Villanova's Darrun Hilliard shook his head when reminded of his comments last October at Big East media day, when he wondered aloud why the coaches who picked his team to win the regular-season championship did not vote for a Wildcat to be named player of the year.
"I think it's wrong," Hilliard said that day at Madison Square Garden. "If you pick the team to win it all, that team should have the player of the year."
So isn't it fitting that when Big East officials convene Wednesday in the Garden to present the league's major award winner, the favorite to be named player of the year is Hilliard.
Hilliard and the Providence pair of guard Kris Dunn and forward LaDontae Henton were unanimous selections to the all-Big East team announced Sunday. Thus they are the top three POY candidates.
"I think the two guys from Providence are great players," said Hilliard, who leads the Wildcats in scoring with 14.2 points per game. "Being unanimous in this type of league is a great honor. I'm just taking it all in stride.
"If I'm player of the year, it's great. It's all because of [my teammates]. And if I'm not, I'm going to be humble about it and go to the Big East tournament with the same mind-set."
Hilliard, the Cats' 6-foot-6 senior co-captain, apologized immediately for his comments at Big East media day.
"I learned from it and I'll continue to learn from it," he said this week. "I came off the wrong way, as the type of person that I'm not normally. I'm a humble guy. That's not my M.O."
Hilliard has been a major contributor for the fourth-ranked Wildcats, who begin play Thursday in the conference tournament coming off their second straight regular-season championship. He averaged 18.7 points during a nine-game stretch late in the season, during which time he sank the game-winning three-pointer at Butler.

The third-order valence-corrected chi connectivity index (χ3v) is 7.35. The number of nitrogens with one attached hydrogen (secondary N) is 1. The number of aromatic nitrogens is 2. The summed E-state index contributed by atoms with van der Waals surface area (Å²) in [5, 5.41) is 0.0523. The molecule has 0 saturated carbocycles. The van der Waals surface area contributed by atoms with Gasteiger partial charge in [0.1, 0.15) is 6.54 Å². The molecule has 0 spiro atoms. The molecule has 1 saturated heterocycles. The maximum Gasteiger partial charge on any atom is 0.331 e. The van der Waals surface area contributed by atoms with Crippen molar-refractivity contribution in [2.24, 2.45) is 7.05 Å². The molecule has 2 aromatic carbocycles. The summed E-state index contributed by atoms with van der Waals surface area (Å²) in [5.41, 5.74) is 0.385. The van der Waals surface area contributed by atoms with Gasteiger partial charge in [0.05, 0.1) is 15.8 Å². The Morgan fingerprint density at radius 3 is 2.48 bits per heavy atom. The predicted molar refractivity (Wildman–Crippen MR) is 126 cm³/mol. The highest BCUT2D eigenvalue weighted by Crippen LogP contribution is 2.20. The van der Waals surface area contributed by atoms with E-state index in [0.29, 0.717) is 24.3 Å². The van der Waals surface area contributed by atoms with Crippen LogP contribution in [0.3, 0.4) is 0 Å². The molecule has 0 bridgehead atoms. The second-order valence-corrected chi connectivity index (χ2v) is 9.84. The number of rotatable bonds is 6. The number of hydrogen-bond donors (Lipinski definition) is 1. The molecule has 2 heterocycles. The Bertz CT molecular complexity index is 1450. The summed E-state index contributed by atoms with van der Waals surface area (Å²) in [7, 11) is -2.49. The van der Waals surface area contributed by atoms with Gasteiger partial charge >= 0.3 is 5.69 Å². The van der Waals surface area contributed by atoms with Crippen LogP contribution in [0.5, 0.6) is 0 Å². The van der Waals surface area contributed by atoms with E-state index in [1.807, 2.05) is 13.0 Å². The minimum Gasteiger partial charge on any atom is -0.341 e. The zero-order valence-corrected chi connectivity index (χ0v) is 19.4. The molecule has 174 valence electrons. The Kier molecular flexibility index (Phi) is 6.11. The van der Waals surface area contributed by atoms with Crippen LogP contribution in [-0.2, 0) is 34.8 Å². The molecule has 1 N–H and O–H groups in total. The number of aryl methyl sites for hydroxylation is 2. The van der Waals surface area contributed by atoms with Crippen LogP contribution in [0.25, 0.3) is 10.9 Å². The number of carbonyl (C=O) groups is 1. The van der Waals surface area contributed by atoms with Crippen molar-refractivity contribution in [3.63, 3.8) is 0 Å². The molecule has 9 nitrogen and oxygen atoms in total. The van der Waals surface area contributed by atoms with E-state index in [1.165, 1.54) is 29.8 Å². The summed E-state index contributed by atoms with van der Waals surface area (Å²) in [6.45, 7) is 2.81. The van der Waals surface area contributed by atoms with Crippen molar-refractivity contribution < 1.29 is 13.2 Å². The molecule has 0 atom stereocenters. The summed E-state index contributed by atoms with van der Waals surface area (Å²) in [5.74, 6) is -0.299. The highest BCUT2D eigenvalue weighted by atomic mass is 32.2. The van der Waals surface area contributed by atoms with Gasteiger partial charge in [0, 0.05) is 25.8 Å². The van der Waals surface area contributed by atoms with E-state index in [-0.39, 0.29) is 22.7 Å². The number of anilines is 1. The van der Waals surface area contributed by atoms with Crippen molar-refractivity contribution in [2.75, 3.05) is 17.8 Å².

Coach Jay Wright said Hilliard's value to the team goes beyond just scoring.
"He is the leader of our team, on and off the court," he said. "Defensively he can guard small forwards, guards. He always hits big shots for us. Teams are leaning to him a lot more [defensively] and he's creating shots for his teammates. The way he's handled everything unselfishly and done everything for the team, he's put winning first ahead of individual accomplishments.
"I'm thrilled that he's a candidate for player of the year and I'd love for him to get it,"
Hilliard said he thinks the Wildcats have learned from last year, when they went into the tournament as the regular-season champ and promptly lost in their first game to Seton Hall. He said he and his teammates "won't get too high" on the hype.
"It's all good, but it can go away really fast," he said. "We learned that and we all know that. These accolades are really humbling. We know what comes with it and how to take it."
Speaking of accolades, they make Hilliard uncomfortable.
"I think it's just my personality," he said. "I don't like being in the spotlight by myself. I'm used to having all my guys with me."
He could be a little more uncomfortable come Wednesday.